- Part Three looks at portfolios and defines eight principles of portfolio construction with a tilt towards hedge fund investing. Schwager points out that the risk-return profile of hedge funds is superior to mutual funds and, in the form of fund-of-funds, an investment in a hedge fund is actually available to and preferable even for investors of modest means.

- The Epilogue contains 32 useful "investment observations" drawn from the book. Appendix One is an introduction to options as an investment tool. Appendix Two contains mathematical formulas for all of the risk-return metrics used in the book. Some of these are unique tools published here for the first time.
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Format: Hardcover Verified Purchase
Jack Schwager does excellent work and this book is no exception. My gripe lies with the fact that the book is mistitled - it is mainly about investing in a portfolio of hedge funds. The opening chapters are more general, and his skewering of efficient market theory is delightful. There is some information of general application to portfolio investing. My advice to potential purchasers is to check the table of contents first to make sure this book is for you.
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Format: Hardcover Verified Purchase
For the record I own all of Jack Schwager's books. He has done a great job over the years and I have often used them as a reference in my work. Unfortunately the great "track record" ends with a crash and a lot of nonsense...a book that is full of bad research and adhoc conclusions. A truly dangerous book for lay people that are not well versed in this field. The BIG idea is that one should put their money in a fund of funds.
The "evidence" is a jumble of misrepresentations and half truths. There are too many problems to even mention here. Seventeen years ago Jack wrote a really good book, Managed Trading, Myths and Truths. It is still very relevant in this field. So what happened? I am not sure but somehow Mr Schwager has decided that he knows it all and instead of presenting a balanced view as he did previously he "preaches the truth". This is very dangerous. As the sequence of "truths" continued to be unveiled throughout the book the wheels finally came off on page 290. In presenting his theory of "Robin Hood Investing" Mr Schwager concludes " A more conclusive test would have required repeating the experiment for far more than 10 randomly selected portfolios - a requirement that exceeded both my patience in repeating Excel spreadsheet calculation steps and my programming ability, which is nil" Maybe Mr Schwager should stick to interviewing people who actually know what they are doing. I felt that I should write this and warn anybody out there who is new in this field and just trying to learn. This is not your book.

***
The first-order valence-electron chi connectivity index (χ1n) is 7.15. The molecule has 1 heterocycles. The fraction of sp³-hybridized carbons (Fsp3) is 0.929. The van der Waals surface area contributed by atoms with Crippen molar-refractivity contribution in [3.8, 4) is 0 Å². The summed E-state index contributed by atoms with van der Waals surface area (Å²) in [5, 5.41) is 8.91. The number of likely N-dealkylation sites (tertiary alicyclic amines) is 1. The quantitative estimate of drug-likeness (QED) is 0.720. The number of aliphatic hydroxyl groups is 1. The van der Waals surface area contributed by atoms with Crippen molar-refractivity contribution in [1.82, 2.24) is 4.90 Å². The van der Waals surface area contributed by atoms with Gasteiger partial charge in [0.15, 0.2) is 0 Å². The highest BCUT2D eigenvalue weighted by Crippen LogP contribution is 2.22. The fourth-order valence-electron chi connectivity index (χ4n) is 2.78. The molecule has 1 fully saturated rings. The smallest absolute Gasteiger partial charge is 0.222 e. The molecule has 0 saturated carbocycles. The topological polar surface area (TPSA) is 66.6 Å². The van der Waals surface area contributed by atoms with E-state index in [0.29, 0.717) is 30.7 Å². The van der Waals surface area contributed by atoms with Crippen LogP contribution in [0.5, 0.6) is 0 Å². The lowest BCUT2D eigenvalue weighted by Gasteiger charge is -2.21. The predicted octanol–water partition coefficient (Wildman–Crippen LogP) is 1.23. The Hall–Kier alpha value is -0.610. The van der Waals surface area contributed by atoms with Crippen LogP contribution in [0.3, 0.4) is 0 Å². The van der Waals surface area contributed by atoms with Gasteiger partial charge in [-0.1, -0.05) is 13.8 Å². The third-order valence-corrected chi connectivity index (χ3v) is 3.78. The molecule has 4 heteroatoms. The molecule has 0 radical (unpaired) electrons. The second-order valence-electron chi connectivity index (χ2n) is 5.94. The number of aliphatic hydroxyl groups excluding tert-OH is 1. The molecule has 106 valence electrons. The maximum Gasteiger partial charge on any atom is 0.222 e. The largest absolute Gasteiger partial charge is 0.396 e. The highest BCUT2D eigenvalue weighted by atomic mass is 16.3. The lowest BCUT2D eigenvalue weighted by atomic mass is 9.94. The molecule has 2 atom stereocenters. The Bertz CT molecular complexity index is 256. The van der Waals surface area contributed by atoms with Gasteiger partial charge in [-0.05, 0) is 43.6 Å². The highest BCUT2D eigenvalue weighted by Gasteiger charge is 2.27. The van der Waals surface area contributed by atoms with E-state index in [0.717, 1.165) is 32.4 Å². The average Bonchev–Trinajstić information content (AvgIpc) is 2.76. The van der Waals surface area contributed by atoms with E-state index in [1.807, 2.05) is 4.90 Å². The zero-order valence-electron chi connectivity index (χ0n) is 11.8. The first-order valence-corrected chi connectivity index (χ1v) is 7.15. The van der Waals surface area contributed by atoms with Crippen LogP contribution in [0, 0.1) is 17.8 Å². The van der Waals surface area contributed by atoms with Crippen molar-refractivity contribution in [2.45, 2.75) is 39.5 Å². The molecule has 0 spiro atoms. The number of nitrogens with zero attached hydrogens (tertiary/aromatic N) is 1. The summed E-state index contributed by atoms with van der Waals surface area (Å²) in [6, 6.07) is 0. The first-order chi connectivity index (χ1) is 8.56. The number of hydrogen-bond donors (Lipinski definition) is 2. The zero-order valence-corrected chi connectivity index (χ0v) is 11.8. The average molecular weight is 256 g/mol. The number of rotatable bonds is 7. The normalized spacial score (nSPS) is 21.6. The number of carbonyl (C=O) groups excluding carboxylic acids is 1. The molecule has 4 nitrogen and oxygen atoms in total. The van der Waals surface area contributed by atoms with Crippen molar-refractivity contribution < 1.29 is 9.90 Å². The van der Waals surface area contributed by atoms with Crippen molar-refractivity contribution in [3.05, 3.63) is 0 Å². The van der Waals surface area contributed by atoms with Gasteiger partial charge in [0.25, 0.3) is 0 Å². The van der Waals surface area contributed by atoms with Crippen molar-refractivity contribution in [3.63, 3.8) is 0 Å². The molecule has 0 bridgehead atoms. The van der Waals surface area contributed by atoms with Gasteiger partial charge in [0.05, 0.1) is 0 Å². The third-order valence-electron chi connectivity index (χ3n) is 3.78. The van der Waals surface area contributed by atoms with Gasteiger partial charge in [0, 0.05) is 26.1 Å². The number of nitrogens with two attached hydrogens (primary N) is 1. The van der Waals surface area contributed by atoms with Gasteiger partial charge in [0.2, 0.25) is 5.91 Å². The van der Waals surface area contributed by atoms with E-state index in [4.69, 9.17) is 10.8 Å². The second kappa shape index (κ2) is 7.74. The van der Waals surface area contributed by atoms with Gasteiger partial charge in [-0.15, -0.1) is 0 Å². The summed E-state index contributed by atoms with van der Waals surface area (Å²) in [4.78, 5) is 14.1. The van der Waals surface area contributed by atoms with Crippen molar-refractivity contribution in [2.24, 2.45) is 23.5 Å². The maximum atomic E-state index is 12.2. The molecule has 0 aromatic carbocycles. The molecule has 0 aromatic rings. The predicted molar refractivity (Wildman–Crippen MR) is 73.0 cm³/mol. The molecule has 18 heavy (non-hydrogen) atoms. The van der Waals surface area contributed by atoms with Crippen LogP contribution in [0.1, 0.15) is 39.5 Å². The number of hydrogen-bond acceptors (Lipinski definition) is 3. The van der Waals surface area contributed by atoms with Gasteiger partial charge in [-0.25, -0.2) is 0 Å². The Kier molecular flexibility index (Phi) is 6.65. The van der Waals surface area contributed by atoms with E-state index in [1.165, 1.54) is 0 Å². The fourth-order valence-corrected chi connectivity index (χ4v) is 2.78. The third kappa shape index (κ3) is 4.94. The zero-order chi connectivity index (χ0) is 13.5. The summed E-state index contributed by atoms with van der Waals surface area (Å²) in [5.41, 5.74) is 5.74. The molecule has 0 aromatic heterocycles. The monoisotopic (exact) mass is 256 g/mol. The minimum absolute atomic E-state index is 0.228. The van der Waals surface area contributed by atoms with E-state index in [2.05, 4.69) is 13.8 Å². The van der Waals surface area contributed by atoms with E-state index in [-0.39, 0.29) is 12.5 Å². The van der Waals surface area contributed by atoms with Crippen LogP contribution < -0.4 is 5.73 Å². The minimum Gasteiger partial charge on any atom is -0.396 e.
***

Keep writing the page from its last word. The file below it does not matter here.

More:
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Format: Hardcover
I was excited when I first heard about this book. This is for two reasons. A new book from Jack Schwager is always something to look forward to. He has done the Investment Management industry tremendous service through his educational and entertaining in-depth interviews with knowledgeable, passionate money managers. These interviews make it obvious to me, that the market is not efficient if you have a well thought-out investment philosophy, a coherent process, strong work ethics and discipline. Second, the book's title made me genuinely curious. The market is flooded with industry-specific aphorisms or "market truths", some more commonsensical than others, although together far too often contradictory and quite commonly derived from the "good old days". How do they stand up to a reality test in today's highly competitive market? Few are more appropriate for this kind of analysis than Schwager.

The essence of the book is 55 "Investment Misconceptions" where Schwager tells us what reality is. Some stated misconceptions are quite obvious to the experienced investor, e.g. "The average investor can benefit from listening to the recommendations made by financial experts" and others are truly intriguing, e.g. "The diversification benefits beyond 10 holdings are minimal" (hint, if you consider worst-case out comes instead of averages, a portfolio of say 20 holdings usually provides substantial additional risk-reduction benefits). Schwager's "reality-testing" is usually not empirical in an academic sense: rather, it is based on his long experience in analyzing investment managers and their portfolios. But the discussions on the misconceptions are usually straightforward and logical. I doubt an experienced investor would disagree with the conclusions.